Mayfield Park and Nature Preserve
Mayfield Park’s colorful gardens, towering palm trees, brilliant peacocks, and delicate water lilies lift visitors’ spirits. In a historic setting, an 1870s cottage blends beautifully with ponds and gardens.
Where else around town are you going to see peacocks strutting their stuff alongside newly engaged couples or ladies in gorgeous white wedding gowns?
Mayfield Park includes “2 acres of colorful cottage gardens with towering palm trees, brilliant peacocks and delicate water lilies, all blending in beautiful harmony, as well as 21 acres of nature preserve, walking trails and wildlife habitat.” The description makes it sound like an idyllic place where the likes of Monet would have gone to paint, and that is not too far off the mark. Even with the toasty hot and dry summer that we had, the grounds were still beautiful, and I bet that it is even spiffier after the recent rains.
The Mayfield facility is centered on a home that once belonged to Allison Mayfield. Mr. Mayfield bequeathed the house to his adored daughter, Mary Frances, and her husband, Milton Gutsch. The exterior of the cottage has been restored to historical accuracy. The Mayfield-Gutschs added many lovely touches to the property, such as exterior rock walls, lovely gardens, and ponds shaped like flowers in the center of the property. In addition to the lovely developments, the pair is responsible for the beloved peacocks who now live on the property. When Mary Frances died in 1971, the house and property were given to the city to be used as a park.
The cottages and gardens are enclosed behind a gated stone wall like The Secret Garden, and the place may be reserved for private use so it is not always available to the public. The walking trails are mostly to the right of the parking lot, away from the garden area, and those are accessible at all times.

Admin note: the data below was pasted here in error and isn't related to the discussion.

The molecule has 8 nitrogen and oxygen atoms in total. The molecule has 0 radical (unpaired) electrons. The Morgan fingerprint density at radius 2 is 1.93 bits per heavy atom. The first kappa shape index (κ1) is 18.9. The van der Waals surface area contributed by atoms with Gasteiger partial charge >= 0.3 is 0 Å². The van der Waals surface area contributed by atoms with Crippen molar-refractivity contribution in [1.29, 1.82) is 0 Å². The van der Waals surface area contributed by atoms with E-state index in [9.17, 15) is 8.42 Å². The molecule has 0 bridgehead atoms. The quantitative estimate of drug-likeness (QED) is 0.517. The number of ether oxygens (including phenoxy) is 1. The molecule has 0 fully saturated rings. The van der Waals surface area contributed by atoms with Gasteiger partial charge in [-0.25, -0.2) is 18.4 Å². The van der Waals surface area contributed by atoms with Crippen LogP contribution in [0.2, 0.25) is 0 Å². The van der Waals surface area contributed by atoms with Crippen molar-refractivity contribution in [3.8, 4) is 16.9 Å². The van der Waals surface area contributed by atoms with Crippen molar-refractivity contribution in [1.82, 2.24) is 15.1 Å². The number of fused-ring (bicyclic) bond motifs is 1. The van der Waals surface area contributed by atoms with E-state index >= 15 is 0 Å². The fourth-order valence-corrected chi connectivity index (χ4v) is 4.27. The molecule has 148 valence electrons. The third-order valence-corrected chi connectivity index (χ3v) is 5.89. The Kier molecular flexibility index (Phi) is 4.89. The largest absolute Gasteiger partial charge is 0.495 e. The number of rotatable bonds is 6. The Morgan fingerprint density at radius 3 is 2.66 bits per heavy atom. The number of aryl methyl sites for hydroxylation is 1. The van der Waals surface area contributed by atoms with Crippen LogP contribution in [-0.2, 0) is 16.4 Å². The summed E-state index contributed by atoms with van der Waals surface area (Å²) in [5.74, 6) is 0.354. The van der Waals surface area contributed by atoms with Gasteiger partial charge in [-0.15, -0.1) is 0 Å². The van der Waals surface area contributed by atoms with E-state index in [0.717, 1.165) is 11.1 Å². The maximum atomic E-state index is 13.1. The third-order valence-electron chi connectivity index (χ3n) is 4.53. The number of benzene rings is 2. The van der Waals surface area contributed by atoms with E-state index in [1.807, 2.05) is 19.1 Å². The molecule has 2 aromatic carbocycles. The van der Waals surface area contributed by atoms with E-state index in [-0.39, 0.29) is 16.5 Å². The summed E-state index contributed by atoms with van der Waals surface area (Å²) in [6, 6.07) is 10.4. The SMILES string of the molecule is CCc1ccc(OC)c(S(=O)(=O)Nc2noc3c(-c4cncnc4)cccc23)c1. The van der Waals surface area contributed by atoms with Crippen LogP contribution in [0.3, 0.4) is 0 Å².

This is not a playground type park but more of an outdoor meditative space. Because so many photographers utilize the cottages and gardens as backdrops for their photo shoots, I would say that it is best not to bring your kids into the gardens at Mayfield Park if they are in a particularly unruly mood that day. Hit up the Zilker Botanical Gardens instead. The Mayfield gardens have several water ponds that require walking across small stepping stones which add nice artistic touches, but again for young uncoordinated kids who like to adventure on their own, supervision is required.
If you are able to come here and have the gardens to yourself, there are interesting textures (plants, buildings) that would make gorgeous holiday photo backdrops. Just call ahead to the Austin parks department to find out if the grounds have been reserved if you plan to photograph within the stone walls.
Hiking at Mayfield Park & Preserve
We did not make it on the trails this last visit. The last time that I walked them (years ago), it was a wonderful place to study native plants and wildlife.
To begin your hike at Mayfield, locate the picnic tables outside the main entrance to the gardens and proceed to the right — the trail will be visible next to the Mayfield Park and Preserve welcome sign. Peahens and peacocks are frequently seen dusting themselves here in the morning.
This hike is suitable for small children. The trail, however, is not suitable for strollers. The trails are littered with roots and large rocks, as well as mud and, in some places, stairs. If you believe your child will be eager to explore the creek, bring a towel to keep in the car for the ride home.
On the way out of Mayfield Park, you might want to stop by Mt. Bonnell as well and catch the view or visit Laguna Gloria (art museum). Both are but a stone’s throw away.
Hours: open on a daily basis and closed between 10 PM and 5 AM
Mayfield Park, Gardens, and Cottage
Mayfield Nature Preserve
3505 West 35th Street
Austin, TX 78703